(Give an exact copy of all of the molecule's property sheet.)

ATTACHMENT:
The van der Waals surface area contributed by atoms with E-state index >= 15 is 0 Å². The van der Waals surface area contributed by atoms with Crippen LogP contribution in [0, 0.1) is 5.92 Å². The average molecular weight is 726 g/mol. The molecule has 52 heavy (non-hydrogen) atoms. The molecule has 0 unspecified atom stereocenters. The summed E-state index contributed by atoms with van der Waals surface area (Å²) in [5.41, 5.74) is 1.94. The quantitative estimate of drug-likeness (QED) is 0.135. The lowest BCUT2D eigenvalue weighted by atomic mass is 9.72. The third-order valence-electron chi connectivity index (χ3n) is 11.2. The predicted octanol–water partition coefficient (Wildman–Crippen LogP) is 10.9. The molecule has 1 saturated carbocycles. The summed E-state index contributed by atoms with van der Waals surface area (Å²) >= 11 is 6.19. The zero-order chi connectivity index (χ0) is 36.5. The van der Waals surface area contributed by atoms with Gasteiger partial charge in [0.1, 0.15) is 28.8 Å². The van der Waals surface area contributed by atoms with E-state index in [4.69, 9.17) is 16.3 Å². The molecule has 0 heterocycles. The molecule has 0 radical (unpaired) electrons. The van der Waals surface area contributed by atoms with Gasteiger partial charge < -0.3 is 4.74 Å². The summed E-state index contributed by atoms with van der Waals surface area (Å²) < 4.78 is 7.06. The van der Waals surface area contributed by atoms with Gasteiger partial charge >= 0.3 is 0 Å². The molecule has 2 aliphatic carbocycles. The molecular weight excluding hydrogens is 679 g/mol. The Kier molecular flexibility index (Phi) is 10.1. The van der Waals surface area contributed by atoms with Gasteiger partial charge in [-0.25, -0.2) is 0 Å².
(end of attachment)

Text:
The van der Waals surface area contributed by atoms with E-state index >= 15 is 0 Å². The van der Waals surface area contributed by atoms with Crippen LogP contribution in [0, 0.1) is 5.92 Å². The average molecular weight is 726 g/mol. The molecule has 52 heavy (non-hydrogen) atoms. The molecule has 0 unspecified atom stereocenters. The summed E-state index contributed by atoms with van der Waals surface area (Å²) in [5.41, 5.74) is 1.94. The quantitative estimate of drug-likeness (QED) is 0.135. The lowest BCUT2D eigenvalue weighted by atomic mass is 9.72. The third-order valence-electron chi connectivity index (χ3n) is 11.2. The predicted octanol–water partition coefficient (Wildman–Crippen LogP) is 10.9. The molecule has 1 saturated carbocycles. The summed E-state index contributed by atoms with van der Waals surface area (Å²) >= 11 is 6.19. The zero-order chi connectivity index (χ0) is 36.5. The van der Waals surface area contributed by atoms with Gasteiger partial charge in [0.1, 0.15) is 28.8 Å². The van der Waals surface area contributed by atoms with E-state index in [4.69, 9.17) is 16.3 Å². The molecule has 0 heterocycles. The molecule has 0 radical (unpaired) electrons. The van der Waals surface area contributed by atoms with Gasteiger partial charge < -0.3 is 4.74 Å². The summed E-state index contributed by atoms with van der Waals surface area (Å²) < 4.78 is 7.06. The van der Waals surface area contributed by atoms with Gasteiger partial charge >= 0.3 is 0 Å². The molecule has 2 aliphatic carbocycles. The molecular weight excluding hydrogens is 679 g/mol. The Kier molecular flexibility index (Phi) is 10.1. The van der Waals surface area contributed by atoms with Gasteiger partial charge in [-0.25, -0.2) is 0 Å².